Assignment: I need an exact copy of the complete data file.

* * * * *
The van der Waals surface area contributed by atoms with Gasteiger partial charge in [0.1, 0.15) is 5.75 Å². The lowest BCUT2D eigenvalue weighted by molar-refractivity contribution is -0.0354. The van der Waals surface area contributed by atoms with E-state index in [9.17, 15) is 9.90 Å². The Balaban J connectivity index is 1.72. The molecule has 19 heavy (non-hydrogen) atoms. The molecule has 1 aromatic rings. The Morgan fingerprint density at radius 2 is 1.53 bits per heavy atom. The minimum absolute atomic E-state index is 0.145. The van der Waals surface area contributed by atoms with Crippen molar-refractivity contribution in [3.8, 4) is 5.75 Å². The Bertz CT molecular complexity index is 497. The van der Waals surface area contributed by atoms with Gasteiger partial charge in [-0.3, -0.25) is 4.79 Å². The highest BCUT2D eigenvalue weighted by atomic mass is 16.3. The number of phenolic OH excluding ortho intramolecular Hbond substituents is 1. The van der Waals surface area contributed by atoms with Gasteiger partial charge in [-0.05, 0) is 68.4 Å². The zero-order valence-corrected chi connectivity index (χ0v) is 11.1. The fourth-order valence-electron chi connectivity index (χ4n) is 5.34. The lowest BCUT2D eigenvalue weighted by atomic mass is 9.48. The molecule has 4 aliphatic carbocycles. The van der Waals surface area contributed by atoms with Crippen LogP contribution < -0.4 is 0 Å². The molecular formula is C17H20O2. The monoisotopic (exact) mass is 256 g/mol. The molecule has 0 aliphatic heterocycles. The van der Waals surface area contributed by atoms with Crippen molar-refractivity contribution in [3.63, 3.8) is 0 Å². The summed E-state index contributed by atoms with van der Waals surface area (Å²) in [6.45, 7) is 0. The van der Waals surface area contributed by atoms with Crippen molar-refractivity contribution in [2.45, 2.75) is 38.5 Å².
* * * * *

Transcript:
The van der Waals surface area contributed by atoms with Gasteiger partial charge in [0.1, 0.15) is 5.75 Å². The lowest BCUT2D eigenvalue weighted by molar-refractivity contribution is -0.0354. The van der Waals surface area contributed by atoms with E-state index in [9.17, 15) is 9.90 Å². The Balaban J connectivity index is 1.72. The molecule has 19 heavy (non-hydrogen) atoms. The molecule has 1 aromatic rings. The Morgan fingerprint density at radius 2 is 1.53 bits per heavy atom. The minimum absolute atomic E-state index is 0.145. The van der Waals surface area contributed by atoms with Crippen molar-refractivity contribution in [3.8, 4) is 5.75 Å². The Bertz CT molecular complexity index is 497. The van der Waals surface area contributed by atoms with Gasteiger partial charge in [-0.3, -0.25) is 4.79 Å². The highest BCUT2D eigenvalue weighted by atomic mass is 16.3. The number of phenolic OH excluding ortho intramolecular Hbond substituents is 1. The van der Waals surface area contributed by atoms with Gasteiger partial charge in [-0.05, 0) is 68.4 Å². The zero-order valence-corrected chi connectivity index (χ0v) is 11.1. The fourth-order valence-electron chi connectivity index (χ4n) is 5.34. The lowest BCUT2D eigenvalue weighted by atomic mass is 9.48. The molecule has 4 aliphatic carbocycles. The van der Waals surface area contributed by atoms with Crippen LogP contribution < -0.4 is 0 Å². The molecular formula is C17H20O2. The monoisotopic (exact) mass is 256 g/mol. The molecule has 0 aliphatic heterocycles. The van der Waals surface area contributed by atoms with Crippen molar-refractivity contribution in [3.63, 3.8) is 0 Å². The summed E-state index contributed by atoms with van der Waals surface area (Å²) in [6.45, 7) is 0. The van der Waals surface area contributed by atoms with Crippen molar-refractivity contribution in [2.45, 2.75) is 38.5 Å².